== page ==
The other delights of Copán are small. I taste genuine pupusas, a type of cornflour pancake filled with cheese, beans, and/or meat, a foodstuff previously eaten only at home through the efforts of my unskilled hands; drink a decaffeinated (bad tummy) espresso; and spend several hours with a book (Cloudstreet by Tim Winton, and you should read it right now) in a rooftop hammock. I meet an Australian traveler who asks me questions, rather than the interest being on only my side (see co-volunteers). Also, speaking of whiteness, since the residents are used to tourists, there is much less gawking and catcalling. I see white tourists and Asian tourists. And we walk anywhere comfortably, without warnings of danger. The views from the hills of the city are spectacular.

For these days I’ve done my best to bury school in a dusty corner of my mind, yet it unearths, of course. We leave Tuesday morning, with minimal transportation drama. Then it is back to lesson planning and stressing over teaching the formation of the universe.

As I write this entry, the pleasures of Copán are difficult to comprehend, buried as I am in the dramas of school. I look forward to the next break, at the end of October.

Endeavoring,

theresa

P.S. I love you, Erpie!

Relaxing

8/23/14 The post that wasn’t posted

I’ve stared at the screen most of today, trying to find a starting point for this entry. Friday was the first day of school, and the entire week was busy with planning and training and school cleaning and fruitless emails with Vital Records and a trip to the nearby river. There were several times I wanted to sit down to sort the thoughts and emotions piling up, but none of them were very brave. I’ve fantasized about leaving most days, but the plane just circles.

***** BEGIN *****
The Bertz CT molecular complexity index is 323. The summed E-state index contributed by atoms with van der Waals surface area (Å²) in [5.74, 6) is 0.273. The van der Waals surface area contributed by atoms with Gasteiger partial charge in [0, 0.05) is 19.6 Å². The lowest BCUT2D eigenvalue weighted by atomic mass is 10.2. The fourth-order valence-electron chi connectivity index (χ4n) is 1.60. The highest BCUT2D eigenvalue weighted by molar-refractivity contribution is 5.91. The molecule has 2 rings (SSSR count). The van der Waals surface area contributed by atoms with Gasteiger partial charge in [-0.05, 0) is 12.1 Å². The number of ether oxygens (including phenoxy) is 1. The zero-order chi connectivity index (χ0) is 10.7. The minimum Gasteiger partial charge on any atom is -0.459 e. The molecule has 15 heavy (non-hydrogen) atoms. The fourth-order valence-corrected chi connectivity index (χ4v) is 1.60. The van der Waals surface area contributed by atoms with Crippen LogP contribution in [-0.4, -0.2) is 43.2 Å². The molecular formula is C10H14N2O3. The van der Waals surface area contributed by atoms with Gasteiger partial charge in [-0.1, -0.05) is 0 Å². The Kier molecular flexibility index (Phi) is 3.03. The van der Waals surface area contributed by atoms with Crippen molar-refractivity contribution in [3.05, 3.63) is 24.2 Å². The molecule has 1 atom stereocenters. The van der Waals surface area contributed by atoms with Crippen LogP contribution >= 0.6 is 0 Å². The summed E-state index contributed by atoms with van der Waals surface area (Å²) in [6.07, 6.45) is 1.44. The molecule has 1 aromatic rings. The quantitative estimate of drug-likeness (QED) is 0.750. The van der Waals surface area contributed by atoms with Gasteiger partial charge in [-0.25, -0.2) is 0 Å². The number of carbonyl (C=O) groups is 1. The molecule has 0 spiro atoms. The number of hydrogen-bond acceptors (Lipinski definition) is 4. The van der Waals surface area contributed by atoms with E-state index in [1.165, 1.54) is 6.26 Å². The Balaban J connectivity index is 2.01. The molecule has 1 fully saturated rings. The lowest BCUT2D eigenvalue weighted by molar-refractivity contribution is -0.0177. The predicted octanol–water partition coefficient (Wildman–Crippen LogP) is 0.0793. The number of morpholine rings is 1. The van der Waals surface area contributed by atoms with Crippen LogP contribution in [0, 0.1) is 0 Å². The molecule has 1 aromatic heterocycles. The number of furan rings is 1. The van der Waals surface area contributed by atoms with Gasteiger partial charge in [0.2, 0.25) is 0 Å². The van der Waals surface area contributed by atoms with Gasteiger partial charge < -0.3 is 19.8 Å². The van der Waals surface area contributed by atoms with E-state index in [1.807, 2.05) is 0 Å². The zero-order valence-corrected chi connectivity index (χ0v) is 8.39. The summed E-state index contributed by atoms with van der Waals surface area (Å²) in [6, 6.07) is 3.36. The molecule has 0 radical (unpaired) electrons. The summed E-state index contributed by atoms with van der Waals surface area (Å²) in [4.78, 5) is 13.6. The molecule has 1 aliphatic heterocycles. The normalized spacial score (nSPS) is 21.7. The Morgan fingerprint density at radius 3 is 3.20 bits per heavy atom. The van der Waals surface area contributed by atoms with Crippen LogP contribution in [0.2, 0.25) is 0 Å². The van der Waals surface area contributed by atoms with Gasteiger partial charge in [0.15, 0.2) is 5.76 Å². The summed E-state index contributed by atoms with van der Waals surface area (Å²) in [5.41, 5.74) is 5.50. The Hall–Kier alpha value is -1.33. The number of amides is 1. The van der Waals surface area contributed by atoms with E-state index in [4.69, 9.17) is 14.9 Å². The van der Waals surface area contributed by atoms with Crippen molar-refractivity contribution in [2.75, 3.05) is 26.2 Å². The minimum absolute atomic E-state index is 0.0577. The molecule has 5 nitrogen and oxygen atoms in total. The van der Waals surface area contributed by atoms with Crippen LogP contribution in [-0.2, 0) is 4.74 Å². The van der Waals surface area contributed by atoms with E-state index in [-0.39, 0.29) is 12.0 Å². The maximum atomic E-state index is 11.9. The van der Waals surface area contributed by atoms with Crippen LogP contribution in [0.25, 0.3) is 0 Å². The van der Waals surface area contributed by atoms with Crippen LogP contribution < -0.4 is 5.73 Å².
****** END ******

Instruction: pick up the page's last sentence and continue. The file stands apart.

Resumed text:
Two days ago I wrote, “It’s been awhile since I’ve been this lonely.” And it’s not the loneliness of being in a place where few people speak your language, though there is that, of course; it’s the loneliness of being a circle in a crowd of squares, triangles, and trapezoids. The latter are different shapes but can still form bonds along flush sides, whereas a circle can join only at a point. In this case that point is being a volunteer. Being misshapen was also most of my college experience (student bond) and theatre experience (we are theatre artists bond), times when I was part of a close-knit community but simply never belonged, and I was continually made aware of it. Loneliness is a thread in my life, but it’s weaker when I’m not continually reminded that I’m just a little off. Por ejemplo, when someone tells a joke, I’ll get it but rather than laughing, I’ll analyze the language or the social situation it’s lampooning. Or I’ll force a laugh and then analyze it, either quietly or aloud, depending on the company.

All this to say, I’m really lonely right now, not that I’m not with with a bunch of terrific people (except one). And, yes, dear reader, it might get easier, but sometimes it doesn’t, and that’s just how it is.

As always,

theresa